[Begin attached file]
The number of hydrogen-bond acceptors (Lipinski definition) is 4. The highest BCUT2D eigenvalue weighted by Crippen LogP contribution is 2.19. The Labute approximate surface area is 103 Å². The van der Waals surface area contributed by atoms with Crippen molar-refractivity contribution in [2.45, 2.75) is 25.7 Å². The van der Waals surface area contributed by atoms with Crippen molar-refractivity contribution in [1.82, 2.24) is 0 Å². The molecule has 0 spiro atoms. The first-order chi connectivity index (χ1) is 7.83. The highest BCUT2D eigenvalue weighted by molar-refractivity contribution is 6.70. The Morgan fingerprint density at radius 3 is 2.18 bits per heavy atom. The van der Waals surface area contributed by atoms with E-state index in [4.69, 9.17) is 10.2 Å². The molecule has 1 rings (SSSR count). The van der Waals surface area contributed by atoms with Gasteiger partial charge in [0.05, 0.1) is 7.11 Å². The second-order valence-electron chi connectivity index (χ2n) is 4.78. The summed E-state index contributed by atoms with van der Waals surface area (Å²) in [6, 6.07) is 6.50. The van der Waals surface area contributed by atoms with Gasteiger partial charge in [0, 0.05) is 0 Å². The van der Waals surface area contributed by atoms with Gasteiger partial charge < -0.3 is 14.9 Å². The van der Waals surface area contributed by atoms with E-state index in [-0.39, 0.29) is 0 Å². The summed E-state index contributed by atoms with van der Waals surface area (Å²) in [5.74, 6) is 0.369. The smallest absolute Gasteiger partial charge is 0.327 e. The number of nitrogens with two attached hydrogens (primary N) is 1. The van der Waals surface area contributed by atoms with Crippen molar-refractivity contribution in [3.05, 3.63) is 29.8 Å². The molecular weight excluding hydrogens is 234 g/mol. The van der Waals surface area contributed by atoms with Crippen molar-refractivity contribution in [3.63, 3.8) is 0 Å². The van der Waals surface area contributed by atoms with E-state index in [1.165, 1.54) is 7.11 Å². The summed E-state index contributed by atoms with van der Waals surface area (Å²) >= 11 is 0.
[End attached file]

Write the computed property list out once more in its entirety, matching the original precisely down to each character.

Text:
The number of hydrogen-bond acceptors (Lipinski definition) is 4. The highest BCUT2D eigenvalue weighted by Crippen LogP contribution is 2.19. The Labute approximate surface area is 103 Å². The van der Waals surface area contributed by atoms with Crippen molar-refractivity contribution in [2.45, 2.75) is 25.7 Å². The van der Waals surface area contributed by atoms with Crippen molar-refractivity contribution in [1.82, 2.24) is 0 Å². The molecule has 0 spiro atoms. The first-order chi connectivity index (χ1) is 7.83. The highest BCUT2D eigenvalue weighted by molar-refractivity contribution is 6.70. The Morgan fingerprint density at radius 3 is 2.18 bits per heavy atom. The van der Waals surface area contributed by atoms with E-state index in [4.69, 9.17) is 10.2 Å². The molecule has 1 rings (SSSR count). The van der Waals surface area contributed by atoms with Gasteiger partial charge in [0.05, 0.1) is 7.11 Å². The second-order valence-electron chi connectivity index (χ2n) is 4.78. The summed E-state index contributed by atoms with van der Waals surface area (Å²) in [6, 6.07) is 6.50. The van der Waals surface area contributed by atoms with Gasteiger partial charge in [0, 0.05) is 0 Å². The van der Waals surface area contributed by atoms with Gasteiger partial charge < -0.3 is 14.9 Å². The van der Waals surface area contributed by atoms with E-state index in [-0.39, 0.29) is 0 Å². The summed E-state index contributed by atoms with van der Waals surface area (Å²) in [5.74, 6) is 0.369. The smallest absolute Gasteiger partial charge is 0.327 e. The number of nitrogens with two attached hydrogens (primary N) is 1. The van der Waals surface area contributed by atoms with Crippen molar-refractivity contribution in [3.05, 3.63) is 29.8 Å². The molecular weight excluding hydrogens is 234 g/mol. The van der Waals surface area contributed by atoms with Crippen molar-refractivity contribution in [3.63, 3.8) is 0 Å². The van der Waals surface area contributed by atoms with E-state index in [1.165, 1.54) is 7.11 Å². The summed E-state index contributed by atoms with van der Waals surface area (Å²) >= 11 is 0.